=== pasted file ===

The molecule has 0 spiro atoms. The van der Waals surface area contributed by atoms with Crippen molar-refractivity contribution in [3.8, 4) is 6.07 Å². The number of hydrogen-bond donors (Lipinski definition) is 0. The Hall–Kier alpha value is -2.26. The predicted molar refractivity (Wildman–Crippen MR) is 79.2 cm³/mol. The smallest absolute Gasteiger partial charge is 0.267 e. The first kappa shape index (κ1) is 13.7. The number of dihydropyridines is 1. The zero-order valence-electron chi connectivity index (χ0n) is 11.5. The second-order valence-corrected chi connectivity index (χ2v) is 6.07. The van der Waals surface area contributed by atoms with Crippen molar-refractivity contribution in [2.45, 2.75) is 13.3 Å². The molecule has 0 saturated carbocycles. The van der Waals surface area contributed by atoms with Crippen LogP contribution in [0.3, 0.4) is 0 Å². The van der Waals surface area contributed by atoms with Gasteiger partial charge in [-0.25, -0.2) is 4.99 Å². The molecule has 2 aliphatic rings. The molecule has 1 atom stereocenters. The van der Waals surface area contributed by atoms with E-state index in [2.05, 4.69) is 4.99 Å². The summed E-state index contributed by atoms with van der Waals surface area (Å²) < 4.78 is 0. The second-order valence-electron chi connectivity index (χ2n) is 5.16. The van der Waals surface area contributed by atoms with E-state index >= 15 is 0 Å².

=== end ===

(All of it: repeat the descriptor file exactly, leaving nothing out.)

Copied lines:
The molecule has 0 spiro atoms. The van der Waals surface area contributed by atoms with Crippen molar-refractivity contribution in [3.8, 4) is 6.07 Å². The number of hydrogen-bond donors (Lipinski definition) is 0. The Hall–Kier alpha value is -2.26. The predicted molar refractivity (Wildman–Crippen MR) is 79.2 cm³/mol. The smallest absolute Gasteiger partial charge is 0.267 e. The first kappa shape index (κ1) is 13.7. The number of dihydropyridines is 1. The zero-order valence-electron chi connectivity index (χ0n) is 11.5. The second-order valence-corrected chi connectivity index (χ2v) is 6.07. The van der Waals surface area contributed by atoms with Crippen molar-refractivity contribution in [2.45, 2.75) is 13.3 Å². The molecule has 0 saturated carbocycles. The van der Waals surface area contributed by atoms with Crippen LogP contribution in [0.3, 0.4) is 0 Å². The van der Waals surface area contributed by atoms with Gasteiger partial charge in [-0.25, -0.2) is 4.99 Å². The molecule has 2 aliphatic rings. The molecule has 1 atom stereocenters. The van der Waals surface area contributed by atoms with E-state index in [2.05, 4.69) is 4.99 Å². The summed E-state index contributed by atoms with van der Waals surface area (Å²) < 4.78 is 0. The second-order valence-electron chi connectivity index (χ2n) is 5.16. The van der Waals surface area contributed by atoms with E-state index >= 15 is 0 Å².